The Mexican drug kingpin known as El Chapo has been sentenced to life in a U.S. prison without parole. A federal judge in New York imposed the penalty on Joaquin Guzman today. Prosecutors said that Guzman's Sinaloa cartel smuggled mountains of cocaine into the U.S. over 25 years and killed those who stood in the way.

  • Brian Benczkowski:

    The long road that led Chapo Guzman from the mountains of Sinaloa to the courthouse behind us today was paved with death, drugs and destruction. But it ended today with justice.

  • Judy Woodruff:

    The judge also ordered Guzman to pay more than $12 billion in drug earnings.

    Newly released federal data shows pharmaceutical companies in the U.S. stepped up shipments of opioid painkillers as the addiction epidemic exploded. Between 2006 and 2012, the shipments rose more than 50 percent, totaling 76 billion pills. The data was released by a federal judge in Ohio who is presiding over hundreds of lawsuits against the drugmakers.

    The World Health Organization has declared an international health emergency over the Ebola outbreak in Congo. Today's action follows the virus spread into Goma, a city of two million people close to neighboring Rwanda. Ebola has also appeared in Uganda. The year-old outbreak has infected thousands in Congo and left more than 1,600 dead. But until now, the WHO had declined to declare an emergency.

    In Sudan, the ruling military council and pro-democracy leaders signed an agreement today to share power, following months of political deadlock. Representatives from the two sides met in Khartoum for the signing. Opposition leaders said it was the beginning of a new era.

  • Ibrahim Al-Amin (through translator):

    Today, we look forward to a new phase, one where we can rely on ourselves, and move away from all that divides us. Sudan is for all Sudanese people, and, yes, those who signed here today are a part of the revolution and are a part of the Sudanese people.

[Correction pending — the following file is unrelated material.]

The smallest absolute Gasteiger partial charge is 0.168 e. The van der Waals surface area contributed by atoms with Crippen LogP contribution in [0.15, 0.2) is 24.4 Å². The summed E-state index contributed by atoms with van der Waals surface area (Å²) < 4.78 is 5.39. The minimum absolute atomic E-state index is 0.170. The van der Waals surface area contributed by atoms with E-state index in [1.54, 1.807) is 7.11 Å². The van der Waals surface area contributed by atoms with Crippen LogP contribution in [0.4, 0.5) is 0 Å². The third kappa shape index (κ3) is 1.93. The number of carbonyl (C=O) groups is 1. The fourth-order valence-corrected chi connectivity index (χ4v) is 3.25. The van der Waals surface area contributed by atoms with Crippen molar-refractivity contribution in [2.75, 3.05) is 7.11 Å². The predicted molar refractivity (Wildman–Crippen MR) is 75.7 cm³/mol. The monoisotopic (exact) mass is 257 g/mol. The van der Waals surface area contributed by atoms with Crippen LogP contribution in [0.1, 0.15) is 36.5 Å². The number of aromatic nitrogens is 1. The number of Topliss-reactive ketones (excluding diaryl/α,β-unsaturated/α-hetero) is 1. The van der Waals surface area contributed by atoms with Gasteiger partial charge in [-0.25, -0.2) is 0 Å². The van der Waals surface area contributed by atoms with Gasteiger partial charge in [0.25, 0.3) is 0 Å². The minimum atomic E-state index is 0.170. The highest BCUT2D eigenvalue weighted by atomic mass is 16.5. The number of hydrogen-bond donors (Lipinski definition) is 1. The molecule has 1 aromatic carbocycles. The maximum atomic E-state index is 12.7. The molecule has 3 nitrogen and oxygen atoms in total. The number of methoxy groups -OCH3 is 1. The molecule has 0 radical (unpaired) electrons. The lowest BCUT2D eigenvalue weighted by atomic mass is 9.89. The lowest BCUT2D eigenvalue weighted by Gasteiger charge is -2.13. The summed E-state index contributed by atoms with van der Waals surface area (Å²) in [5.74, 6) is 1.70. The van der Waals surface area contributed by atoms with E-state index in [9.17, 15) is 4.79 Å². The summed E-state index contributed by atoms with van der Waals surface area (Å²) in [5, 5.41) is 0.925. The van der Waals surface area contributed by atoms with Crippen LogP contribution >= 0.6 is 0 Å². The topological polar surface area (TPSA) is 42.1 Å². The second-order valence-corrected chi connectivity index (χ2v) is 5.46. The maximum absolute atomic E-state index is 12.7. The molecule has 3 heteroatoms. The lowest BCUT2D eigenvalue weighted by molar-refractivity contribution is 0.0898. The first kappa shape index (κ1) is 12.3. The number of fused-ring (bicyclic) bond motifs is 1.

• Judy Woodruff:

    Protest leaders had demanded an immediate transfer of power. Instead, it will take place over three years. The parties also have to work out the exact division of powers. All of this follows the overthrow of longtime dictator Omar al-Bashir back in April.

    Senior citizens in Hong Kong took to the streets today in support of young pro-democracy activists. Thousands marched to the central government offices holding banners that read "Support the youngsters." They also accused police of using too much force. Demonstrations have engulfed the city in recent months, sparked by a proposal to extradite criminal suspects to mainland China.

    Back in this country, prosecutors in Massachusetts today dropped a sexual assault case against actor Kevin Spacey. He was accused of groping a young man at a Nantucket restaurant in 2016. But his accuser refused to testify about a missing cell phone. Spacey's lawyers said that text messages on it could vindicate him. Spacey has faced other allegations of sexual misconduct, but, so far, no other criminal charges.

    And on Wall Street, stocks gave ground on disappointing earnings reports and ongoing worries about trade tensions with China. The Dow Jones industrial average lost 115 points to close below 27220. The Nasdaq fell 37, and the S&P 500 was down 19.